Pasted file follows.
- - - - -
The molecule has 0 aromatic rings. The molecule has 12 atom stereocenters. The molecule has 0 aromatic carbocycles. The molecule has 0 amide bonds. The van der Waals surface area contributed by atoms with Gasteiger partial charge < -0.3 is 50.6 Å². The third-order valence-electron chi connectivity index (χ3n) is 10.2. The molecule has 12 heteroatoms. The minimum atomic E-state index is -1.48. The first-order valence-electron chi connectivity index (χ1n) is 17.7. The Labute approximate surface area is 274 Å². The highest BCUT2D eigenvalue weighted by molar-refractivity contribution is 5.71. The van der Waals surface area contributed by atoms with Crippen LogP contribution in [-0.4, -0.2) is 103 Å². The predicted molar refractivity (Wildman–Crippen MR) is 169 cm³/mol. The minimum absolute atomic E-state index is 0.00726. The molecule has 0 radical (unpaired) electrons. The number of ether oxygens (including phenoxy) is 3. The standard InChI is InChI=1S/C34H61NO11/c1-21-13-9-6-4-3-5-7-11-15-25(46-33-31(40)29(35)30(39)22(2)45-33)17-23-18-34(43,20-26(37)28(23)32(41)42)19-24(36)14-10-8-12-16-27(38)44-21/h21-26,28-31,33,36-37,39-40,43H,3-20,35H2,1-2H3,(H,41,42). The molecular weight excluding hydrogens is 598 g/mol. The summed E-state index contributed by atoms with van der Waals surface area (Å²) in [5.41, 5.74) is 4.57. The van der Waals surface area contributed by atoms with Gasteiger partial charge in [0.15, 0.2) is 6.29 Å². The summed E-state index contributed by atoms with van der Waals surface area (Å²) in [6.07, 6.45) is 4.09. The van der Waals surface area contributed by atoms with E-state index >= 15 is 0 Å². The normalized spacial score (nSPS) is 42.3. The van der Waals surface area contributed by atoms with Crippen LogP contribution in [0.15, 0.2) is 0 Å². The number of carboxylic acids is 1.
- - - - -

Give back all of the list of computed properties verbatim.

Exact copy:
The molecule has 0 aromatic rings. The molecule has 12 atom stereocenters. The molecule has 0 aromatic carbocycles. The molecule has 0 amide bonds. The van der Waals surface area contributed by atoms with Gasteiger partial charge < -0.3 is 50.6 Å². The third-order valence-electron chi connectivity index (χ3n) is 10.2. The molecule has 12 heteroatoms. The minimum atomic E-state index is -1.48. The first-order valence-electron chi connectivity index (χ1n) is 17.7. The Labute approximate surface area is 274 Å². The highest BCUT2D eigenvalue weighted by molar-refractivity contribution is 5.71. The van der Waals surface area contributed by atoms with Crippen LogP contribution in [-0.4, -0.2) is 103 Å². The predicted molar refractivity (Wildman–Crippen MR) is 169 cm³/mol. The minimum absolute atomic E-state index is 0.00726. The molecule has 0 radical (unpaired) electrons. The number of ether oxygens (including phenoxy) is 3. The standard InChI is InChI=1S/C34H61NO11/c1-21-13-9-6-4-3-5-7-11-15-25(46-33-31(40)29(35)30(39)22(2)45-33)17-23-18-34(43,20-26(37)28(23)32(41)42)19-24(36)14-10-8-12-16-27(38)44-21/h21-26,28-31,33,36-37,39-40,43H,3-20,35H2,1-2H3,(H,41,42). The molecular weight excluding hydrogens is 598 g/mol. The summed E-state index contributed by atoms with van der Waals surface area (Å²) in [5.41, 5.74) is 4.57. The van der Waals surface area contributed by atoms with Gasteiger partial charge in [0.15, 0.2) is 6.29 Å². The summed E-state index contributed by atoms with van der Waals surface area (Å²) in [6.07, 6.45) is 4.09. The van der Waals surface area contributed by atoms with E-state index >= 15 is 0 Å². The normalized spacial score (nSPS) is 42.3. The van der Waals surface area contributed by atoms with Crippen LogP contribution in [0.15, 0.2) is 0 Å². The number of carboxylic acids is 1.